Rodding is another issue where a tremendous amount of mis-information and scary stories exist: The main purpose for rodding stone would be to add integrity to the material around cut-outs. This is primarily for transport and installation and serves no real purpose once the stone is secured and fully supported on the cabinets. It would also depend on the material. A fabricator would be more likely to rod Ubatuba than he would Black Galaxy, for instance. The flaky and delicate materials prone to fissures would be prime candidates for rodding. Rodding is basically when a fabricator cuts slots in the back of the stone and embeds steel or fiberglass rods with epoxy in the slots in the stone. You will not see this from the top or front of the installation. This is an "insurance policy" created by the fabricator to make sure that the stone tops make it to your cabinets all in one piece.

Edges: The more rounded an edge is, the more stable it would be. Sharp, flat edges are prone to chipping under the right (or rather wrong) circumstances. Demi or full bullnose edges would almost entirely eliminate this issue. A properly milled and polished edge will be stable and durable regardless of the profile, though. My guess at why ogee and stacked edges are not more prevalent, would be purely because of cost considerations. Edge pricing is determined by the amount of work needed to create it. The more intricate edge profiles also require an exponentially larger skill set and more time to perfect. The ogee edge is a very elegant edge and can be used to great effect, but could easily look overdone if it is used everywhere. We often advise our clients to combine edges for greater impact - i.e. eased edge on all work surfaces, and ogee on the island to emphasize the cabinetry or unusual shape.

Like I said earlier - edge profiles are largely dependent on what you like and can afford. There is no real pro or con for regular or laminated edges. They all have their place in the design world Check with your fabricator what their capabilities and pricing are. Look at actual kitchens and ask for references.

A good edge should have the following characteristics:

- Shine: The edge polish should match the top polish in depth and clarity. The edge should not be milky, dull or waxy.

- The edge should not have "waves". Eyeball along the edge. A good edge should have a mirror like reflection and be fairly flat. Waves that you can see or feel are not a good thing.

- The aris (very top of the edge) should be crisp and straight, even on a bullnose edge. Once again you can see this by eyeballing along the very top end of the edge profile. A wavy, dippy aris is poor craftsmanship.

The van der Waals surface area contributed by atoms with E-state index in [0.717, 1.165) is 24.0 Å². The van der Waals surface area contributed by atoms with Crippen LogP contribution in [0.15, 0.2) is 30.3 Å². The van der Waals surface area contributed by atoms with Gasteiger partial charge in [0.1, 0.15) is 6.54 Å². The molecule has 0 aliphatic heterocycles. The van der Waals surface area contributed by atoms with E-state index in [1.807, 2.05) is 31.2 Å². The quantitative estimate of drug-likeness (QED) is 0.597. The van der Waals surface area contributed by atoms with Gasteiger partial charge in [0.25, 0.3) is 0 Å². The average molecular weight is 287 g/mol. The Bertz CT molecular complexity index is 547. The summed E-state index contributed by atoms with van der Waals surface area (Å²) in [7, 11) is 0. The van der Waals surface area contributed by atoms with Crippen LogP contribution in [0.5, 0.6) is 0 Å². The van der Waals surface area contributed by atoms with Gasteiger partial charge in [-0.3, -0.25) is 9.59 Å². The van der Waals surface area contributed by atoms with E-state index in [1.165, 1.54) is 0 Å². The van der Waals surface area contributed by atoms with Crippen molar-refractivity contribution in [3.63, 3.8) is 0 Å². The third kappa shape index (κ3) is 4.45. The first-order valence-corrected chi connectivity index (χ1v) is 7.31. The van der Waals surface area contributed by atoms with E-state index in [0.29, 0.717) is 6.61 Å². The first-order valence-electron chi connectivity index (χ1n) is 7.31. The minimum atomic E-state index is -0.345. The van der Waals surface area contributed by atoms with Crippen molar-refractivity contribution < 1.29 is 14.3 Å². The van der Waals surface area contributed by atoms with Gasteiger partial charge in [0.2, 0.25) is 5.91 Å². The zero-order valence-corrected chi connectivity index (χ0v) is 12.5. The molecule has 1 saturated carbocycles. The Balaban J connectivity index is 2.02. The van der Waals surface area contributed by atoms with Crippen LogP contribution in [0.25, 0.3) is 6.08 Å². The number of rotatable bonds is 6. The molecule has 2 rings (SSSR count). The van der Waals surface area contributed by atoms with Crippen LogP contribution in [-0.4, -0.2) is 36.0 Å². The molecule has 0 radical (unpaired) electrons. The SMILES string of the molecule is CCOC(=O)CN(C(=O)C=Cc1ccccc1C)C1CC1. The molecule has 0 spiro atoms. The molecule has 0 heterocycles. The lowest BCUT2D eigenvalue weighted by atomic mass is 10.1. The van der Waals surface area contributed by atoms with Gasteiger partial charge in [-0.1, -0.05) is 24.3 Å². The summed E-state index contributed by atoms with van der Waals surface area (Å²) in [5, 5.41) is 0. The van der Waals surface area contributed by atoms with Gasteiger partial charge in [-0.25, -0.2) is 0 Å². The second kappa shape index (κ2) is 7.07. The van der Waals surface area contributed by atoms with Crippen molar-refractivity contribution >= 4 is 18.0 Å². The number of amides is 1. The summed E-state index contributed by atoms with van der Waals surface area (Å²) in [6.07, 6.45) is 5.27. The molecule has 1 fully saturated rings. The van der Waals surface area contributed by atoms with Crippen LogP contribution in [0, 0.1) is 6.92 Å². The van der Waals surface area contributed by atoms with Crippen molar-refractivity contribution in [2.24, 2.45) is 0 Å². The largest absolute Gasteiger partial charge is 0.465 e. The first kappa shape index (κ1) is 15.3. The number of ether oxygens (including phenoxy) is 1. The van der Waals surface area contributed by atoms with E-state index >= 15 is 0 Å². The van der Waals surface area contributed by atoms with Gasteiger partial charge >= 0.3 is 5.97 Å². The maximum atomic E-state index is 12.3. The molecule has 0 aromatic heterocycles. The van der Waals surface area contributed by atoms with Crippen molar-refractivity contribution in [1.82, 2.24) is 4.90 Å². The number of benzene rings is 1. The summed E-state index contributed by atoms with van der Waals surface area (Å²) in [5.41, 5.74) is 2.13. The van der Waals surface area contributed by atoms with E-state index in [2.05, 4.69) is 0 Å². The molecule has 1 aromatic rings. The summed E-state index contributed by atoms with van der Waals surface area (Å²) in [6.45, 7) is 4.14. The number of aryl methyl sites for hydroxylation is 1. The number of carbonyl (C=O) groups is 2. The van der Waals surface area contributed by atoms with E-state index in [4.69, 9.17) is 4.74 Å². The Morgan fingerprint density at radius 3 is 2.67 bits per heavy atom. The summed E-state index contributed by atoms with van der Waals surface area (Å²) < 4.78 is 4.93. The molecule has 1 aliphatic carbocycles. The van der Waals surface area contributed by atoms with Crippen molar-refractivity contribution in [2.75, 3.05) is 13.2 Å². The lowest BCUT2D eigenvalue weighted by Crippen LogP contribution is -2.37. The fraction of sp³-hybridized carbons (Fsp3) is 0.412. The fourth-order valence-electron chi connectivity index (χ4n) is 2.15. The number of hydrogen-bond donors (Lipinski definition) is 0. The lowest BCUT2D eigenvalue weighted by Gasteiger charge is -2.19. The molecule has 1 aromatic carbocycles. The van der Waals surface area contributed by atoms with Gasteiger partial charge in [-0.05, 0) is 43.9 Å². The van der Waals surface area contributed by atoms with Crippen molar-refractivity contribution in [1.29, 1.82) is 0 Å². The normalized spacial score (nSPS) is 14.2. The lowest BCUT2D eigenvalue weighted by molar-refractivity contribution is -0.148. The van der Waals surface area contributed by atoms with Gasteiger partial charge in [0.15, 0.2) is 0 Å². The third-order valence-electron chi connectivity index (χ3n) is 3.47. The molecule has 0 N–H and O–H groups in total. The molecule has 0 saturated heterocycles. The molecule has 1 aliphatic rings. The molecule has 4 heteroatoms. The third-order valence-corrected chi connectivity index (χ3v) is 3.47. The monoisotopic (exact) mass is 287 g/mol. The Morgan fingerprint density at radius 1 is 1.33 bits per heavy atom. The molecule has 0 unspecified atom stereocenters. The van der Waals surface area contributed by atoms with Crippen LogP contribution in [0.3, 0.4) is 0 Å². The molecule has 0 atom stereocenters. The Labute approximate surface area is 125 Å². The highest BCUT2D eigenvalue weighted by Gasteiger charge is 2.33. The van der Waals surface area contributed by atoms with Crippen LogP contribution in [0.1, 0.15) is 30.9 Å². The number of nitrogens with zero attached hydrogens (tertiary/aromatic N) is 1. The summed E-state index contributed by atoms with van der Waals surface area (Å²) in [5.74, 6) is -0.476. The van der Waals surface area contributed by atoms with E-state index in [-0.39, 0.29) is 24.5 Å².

- A good edge will have a consistent profile. It will not be larger in some spots or smaller in others.

- A good edge should also have NO tooling lines. These will be fine lighter/white lines running along the edge. This is a mark of a poor edge polish, of a CNC machine that is not set correctly and a lack of hand finishing. This is common when a company has only mechanised fabrication (i.e. CNC macines or line polishers) and no skilled hand fabricators to finish the work properly.

We have seen some terrible edges in jobs done by our competitors.

Do your research and look at actual kitchens. Talk to clients and ask them about the fabricator. Most good fabricators will not hesitate to supply the names and numbers of clients willing to provide referrals. Do your homework.



clipped on: 07.17.2011 at 05:26 pm    last updated on: 07.17.2011 at 05:26 pm

led ucl diy

posted by: jem199 on 06.17.2010 at 12:19 am in Lighting Forum

Instructions for LED DIY
1. Measure the inside bottoms of the front width of your cabinets, between the sides (called fences). This assumes that the upper cabinets are completely flat bottomed.
2. Create a box diagram of your pper cabinet layout on paper and include the measurements.
3. Decide how many lighting zones (circuits) youd like (groupings with their own switch or dimmer). Decide if you want dimming in each zone. You will need a transformer and a switch for each zone. Purchase dimmable transformers and switches for the zones that require dimming.
4. If you have lighting levels in your current kitchen you like, determine the lumens (light output) of those lights to be sure you are adding similar brightness. I used the following
Incandescent are typically 14 lumens per watt.
Fluorescents are typically 60 lumens per watt.
The lighting should be determined by a desired lumens per linear ft basis. The type of lighting (xenon, halogen, fluorescent, led, EL) possible could be dictated by conformance to local laws (eg - title24) FWIW, has a claimed output of 83 lumens per watt. Environmental lights has their lumens here: